A community conversation on childhood


Posted on: 6th March, 2014

Category: Health & Lifestyle

Contributor: West Cork People

Freya Sherlock Lic. Ac, BSc hons level TCM/CHM is a practitioner of Chinese medicine in West Cork. She is equally passionate about the nourishment of childhood. She co-founded and co-managed The Little School 1995-2005, facilitates the Parent Plus programme in collaboration with HSE and Dunmanway Family Resource Centre, trained in Early Years Steiner education, Co. Clare and with Dr Tony Humphries at UCC. She has run several large summer camps in West Cork with Forest School Camps and is currently initiating WildChild Outdoor Education. For further info: 086 1273148.

Childhood, it seems, is undergoing rapid changes. Of course, every new generation heralds a certain degree of change, that’s the nature of evolution! However, there are core qualities inherent in children and childhood that have always transcended and bridged generational change but, it would appear that these are now beginning to slip through our fingers.

As a facilitator of parenting groups with many years of experience in education for children, I am struck by the increasing concern I hear from parents lamenting the loss of certain aspects to the childhood experience and all that it once gave to our kids.

In the spirit of ‘it takes a village to raise a child’, it seems wise that we start exploring what exactly is going on and how it is impacting on our current generation of youngsters. As Wordsworth suggested, ‘The child is father to the man’ and we are, together, responsible for shaping the nature and quality of our future leaders, movers and shakers, innovators, grafters, givers and receivers and team players.

We need to understand the changing nature of modern children and how to meet their needs yet uphold worthy cultural, social and family values and traditions. Perhaps too, we need to consider how to ameliorate and antidote some of the impacts of modern life on kids whilst not diminishing or dismissing the benefits of those same influences.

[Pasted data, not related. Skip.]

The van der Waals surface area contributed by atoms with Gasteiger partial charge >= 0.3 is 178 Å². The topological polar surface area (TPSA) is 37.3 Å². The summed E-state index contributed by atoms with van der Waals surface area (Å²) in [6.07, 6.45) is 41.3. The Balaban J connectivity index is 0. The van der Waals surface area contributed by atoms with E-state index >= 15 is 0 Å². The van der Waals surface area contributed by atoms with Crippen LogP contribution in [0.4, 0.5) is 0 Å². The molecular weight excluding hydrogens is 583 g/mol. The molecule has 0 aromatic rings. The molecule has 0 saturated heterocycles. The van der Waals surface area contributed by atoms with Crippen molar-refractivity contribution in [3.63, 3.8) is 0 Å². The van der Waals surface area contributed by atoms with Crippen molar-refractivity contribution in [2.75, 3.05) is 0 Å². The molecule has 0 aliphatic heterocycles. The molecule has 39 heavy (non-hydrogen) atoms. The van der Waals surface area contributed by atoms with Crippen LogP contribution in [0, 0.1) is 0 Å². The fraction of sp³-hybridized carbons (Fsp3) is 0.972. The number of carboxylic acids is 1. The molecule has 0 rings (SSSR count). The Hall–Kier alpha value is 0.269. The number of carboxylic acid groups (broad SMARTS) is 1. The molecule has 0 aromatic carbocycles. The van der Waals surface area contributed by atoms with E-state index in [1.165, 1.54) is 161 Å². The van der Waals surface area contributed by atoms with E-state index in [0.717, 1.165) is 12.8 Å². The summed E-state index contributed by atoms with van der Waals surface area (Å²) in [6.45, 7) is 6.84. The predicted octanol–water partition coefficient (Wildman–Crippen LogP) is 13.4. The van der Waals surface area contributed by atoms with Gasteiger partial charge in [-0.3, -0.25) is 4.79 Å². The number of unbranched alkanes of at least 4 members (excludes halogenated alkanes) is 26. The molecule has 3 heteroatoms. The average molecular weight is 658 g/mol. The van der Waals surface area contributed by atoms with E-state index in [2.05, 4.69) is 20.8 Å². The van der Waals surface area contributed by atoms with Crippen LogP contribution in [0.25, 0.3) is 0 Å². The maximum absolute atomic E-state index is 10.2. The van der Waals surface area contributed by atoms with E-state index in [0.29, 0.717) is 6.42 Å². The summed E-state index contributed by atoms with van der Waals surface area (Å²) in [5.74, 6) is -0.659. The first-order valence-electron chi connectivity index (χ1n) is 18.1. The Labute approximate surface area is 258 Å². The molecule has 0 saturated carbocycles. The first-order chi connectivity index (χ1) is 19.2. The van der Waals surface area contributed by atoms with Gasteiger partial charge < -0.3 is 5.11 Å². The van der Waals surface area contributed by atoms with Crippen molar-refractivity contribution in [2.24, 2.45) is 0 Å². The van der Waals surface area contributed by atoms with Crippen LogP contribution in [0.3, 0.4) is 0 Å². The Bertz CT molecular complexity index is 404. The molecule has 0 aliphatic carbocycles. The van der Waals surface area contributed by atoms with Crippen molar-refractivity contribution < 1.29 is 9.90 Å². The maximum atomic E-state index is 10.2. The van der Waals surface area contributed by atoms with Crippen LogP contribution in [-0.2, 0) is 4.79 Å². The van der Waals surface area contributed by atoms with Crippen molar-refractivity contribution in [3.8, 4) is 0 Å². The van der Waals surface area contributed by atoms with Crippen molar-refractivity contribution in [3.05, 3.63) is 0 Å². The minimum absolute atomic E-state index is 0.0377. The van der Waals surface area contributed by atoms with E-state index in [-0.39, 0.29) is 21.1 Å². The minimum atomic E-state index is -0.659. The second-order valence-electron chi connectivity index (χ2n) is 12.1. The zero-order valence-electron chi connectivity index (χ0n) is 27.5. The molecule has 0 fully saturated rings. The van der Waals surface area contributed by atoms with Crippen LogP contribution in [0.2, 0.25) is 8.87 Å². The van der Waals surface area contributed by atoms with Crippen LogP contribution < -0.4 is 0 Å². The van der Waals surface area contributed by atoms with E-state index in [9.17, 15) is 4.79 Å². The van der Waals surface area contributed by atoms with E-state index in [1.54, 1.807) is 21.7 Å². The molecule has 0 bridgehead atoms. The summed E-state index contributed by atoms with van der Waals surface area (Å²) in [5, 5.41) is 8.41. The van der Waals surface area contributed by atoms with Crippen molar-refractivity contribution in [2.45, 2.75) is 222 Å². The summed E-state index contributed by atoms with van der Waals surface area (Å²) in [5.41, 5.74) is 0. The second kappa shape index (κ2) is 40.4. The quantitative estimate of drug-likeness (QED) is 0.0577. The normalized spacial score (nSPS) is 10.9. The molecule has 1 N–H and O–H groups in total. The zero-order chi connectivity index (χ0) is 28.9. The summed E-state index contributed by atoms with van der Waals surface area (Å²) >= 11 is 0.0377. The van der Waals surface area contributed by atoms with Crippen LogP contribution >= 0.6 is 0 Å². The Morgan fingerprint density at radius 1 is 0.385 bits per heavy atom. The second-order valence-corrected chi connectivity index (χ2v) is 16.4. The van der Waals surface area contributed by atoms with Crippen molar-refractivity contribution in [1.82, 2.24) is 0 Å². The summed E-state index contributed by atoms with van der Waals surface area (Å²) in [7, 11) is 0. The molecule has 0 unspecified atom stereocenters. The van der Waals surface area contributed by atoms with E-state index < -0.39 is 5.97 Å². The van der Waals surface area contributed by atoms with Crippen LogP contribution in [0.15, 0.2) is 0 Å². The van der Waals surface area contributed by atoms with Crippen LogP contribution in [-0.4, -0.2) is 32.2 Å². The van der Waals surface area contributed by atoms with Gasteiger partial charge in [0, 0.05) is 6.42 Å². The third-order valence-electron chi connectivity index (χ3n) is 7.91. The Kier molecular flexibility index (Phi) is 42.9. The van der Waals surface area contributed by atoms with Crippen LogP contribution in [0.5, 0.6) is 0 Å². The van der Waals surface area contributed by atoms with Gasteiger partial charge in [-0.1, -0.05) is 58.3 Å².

‘What’s in the way, is the way’, so if we are finding that our young people are becoming increasingly lost in cyber space, whilst their ability to connect with others in heartfelt ways and communicate with skill is somewhat atrophying, then whose job is it to address that if not ours? All of us. From concerned parents up to lofty leaders.

Without waxing overly lyrical about the good ol’ days, we can perhaps reflect on all that was and is deeply nourishing for children so that we can restore and salvage the soul of childhood before it becomes extinct.

Early childhood really matters, for it is when we dig the well that we will draw from for the rest of our lives. And yet, bizarrely, instead of being contentedly satisfied by the wonders of discovering themselves and their world, we find that according to the Mental Health Foundation 2012, 1 in 10 children in the UK have a diagnosed mental health disorder.

Houston, we have a problem. Children in the modern world are now subject to unprecedented commercial, educational, technological, social and environmental pressures that are beginning to deeply affect their well-being. Should they emerge from childhood without the well-spring of inner resources that those precious years used to yield, we are likely to witness increasing discontent and estrangement from selfhood.

Children are designed to be active, to run, play, dance, laugh, tell stories, build dens, get muddy, climb trees, draw elaboratly, make something out of nothing, imagine limitless possibilities, believe in all that’s good and true, love with all their hearts  and express themselves wholeheartedly. What is it then, that is breeding childhood discontent?

If we are to raise resilient and emotionally intelligent children who can not only cope with rapid change, but live with poise and play their part in leading society into a sustainable future in meaningful ways, we need to take our instinctive concern and mobilise our response. Through community-wide dialogue and debate we can collectively navigate this unchartered territory of childhood in the 21st century and empower ourselves to take appropriate and often very simple action.